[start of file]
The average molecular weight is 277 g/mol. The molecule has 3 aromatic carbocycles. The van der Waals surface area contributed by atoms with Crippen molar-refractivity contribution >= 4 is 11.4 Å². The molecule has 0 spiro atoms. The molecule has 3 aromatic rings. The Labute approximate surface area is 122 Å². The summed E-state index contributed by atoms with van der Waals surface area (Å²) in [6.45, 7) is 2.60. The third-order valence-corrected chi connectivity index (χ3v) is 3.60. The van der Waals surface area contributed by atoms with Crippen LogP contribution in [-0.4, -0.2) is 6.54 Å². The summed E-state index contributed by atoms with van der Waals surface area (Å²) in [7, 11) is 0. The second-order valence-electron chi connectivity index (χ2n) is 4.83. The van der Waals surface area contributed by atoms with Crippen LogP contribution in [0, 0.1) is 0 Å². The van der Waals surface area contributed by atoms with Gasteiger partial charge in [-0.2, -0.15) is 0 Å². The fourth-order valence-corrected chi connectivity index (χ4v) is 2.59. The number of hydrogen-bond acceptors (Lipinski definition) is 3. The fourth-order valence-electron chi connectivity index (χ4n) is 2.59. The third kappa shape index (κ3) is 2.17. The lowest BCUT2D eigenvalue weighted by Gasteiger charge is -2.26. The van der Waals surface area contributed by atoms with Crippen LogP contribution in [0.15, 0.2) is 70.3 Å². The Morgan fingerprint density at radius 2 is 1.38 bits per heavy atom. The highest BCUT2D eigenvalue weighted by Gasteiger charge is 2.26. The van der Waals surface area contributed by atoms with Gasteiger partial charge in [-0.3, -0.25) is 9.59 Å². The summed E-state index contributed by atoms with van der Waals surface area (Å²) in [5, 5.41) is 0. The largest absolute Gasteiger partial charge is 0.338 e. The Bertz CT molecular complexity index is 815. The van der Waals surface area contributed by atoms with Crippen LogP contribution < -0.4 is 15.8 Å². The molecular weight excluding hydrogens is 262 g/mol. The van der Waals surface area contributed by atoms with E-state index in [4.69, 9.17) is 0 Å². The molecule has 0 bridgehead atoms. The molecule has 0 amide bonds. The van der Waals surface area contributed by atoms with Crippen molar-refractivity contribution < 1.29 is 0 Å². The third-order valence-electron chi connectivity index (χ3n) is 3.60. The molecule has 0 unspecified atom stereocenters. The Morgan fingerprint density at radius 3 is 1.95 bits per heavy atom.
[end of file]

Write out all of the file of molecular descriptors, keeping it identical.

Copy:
The average molecular weight is 277 g/mol. The molecule has 3 aromatic carbocycles. The van der Waals surface area contributed by atoms with Crippen molar-refractivity contribution >= 4 is 11.4 Å². The molecule has 0 spiro atoms. The molecule has 3 aromatic rings. The Labute approximate surface area is 122 Å². The summed E-state index contributed by atoms with van der Waals surface area (Å²) in [6.45, 7) is 2.60. The third-order valence-corrected chi connectivity index (χ3v) is 3.60. The van der Waals surface area contributed by atoms with Crippen LogP contribution in [-0.4, -0.2) is 6.54 Å². The summed E-state index contributed by atoms with van der Waals surface area (Å²) in [7, 11) is 0. The second-order valence-electron chi connectivity index (χ2n) is 4.83. The van der Waals surface area contributed by atoms with Crippen LogP contribution in [0, 0.1) is 0 Å². The van der Waals surface area contributed by atoms with Gasteiger partial charge in [-0.2, -0.15) is 0 Å². The fourth-order valence-corrected chi connectivity index (χ4v) is 2.59. The number of hydrogen-bond acceptors (Lipinski definition) is 3. The fourth-order valence-electron chi connectivity index (χ4n) is 2.59. The third kappa shape index (κ3) is 2.17. The lowest BCUT2D eigenvalue weighted by Gasteiger charge is -2.26. The van der Waals surface area contributed by atoms with Crippen LogP contribution in [0.15, 0.2) is 70.3 Å². The Morgan fingerprint density at radius 2 is 1.38 bits per heavy atom. The highest BCUT2D eigenvalue weighted by Gasteiger charge is 2.26. The van der Waals surface area contributed by atoms with Gasteiger partial charge in [-0.3, -0.25) is 9.59 Å². The summed E-state index contributed by atoms with van der Waals surface area (Å²) in [5, 5.41) is 0. The largest absolute Gasteiger partial charge is 0.338 e. The Bertz CT molecular complexity index is 815. The van der Waals surface area contributed by atoms with Crippen LogP contribution < -0.4 is 15.8 Å². The molecular weight excluding hydrogens is 262 g/mol. The van der Waals surface area contributed by atoms with E-state index in [4.69, 9.17) is 0 Å². The molecule has 0 bridgehead atoms. The molecule has 0 amide bonds. The van der Waals surface area contributed by atoms with Crippen molar-refractivity contribution < 1.29 is 0 Å². The third-order valence-electron chi connectivity index (χ3n) is 3.60. The molecule has 0 unspecified atom stereocenters. The Morgan fingerprint density at radius 3 is 1.95 bits per heavy atom.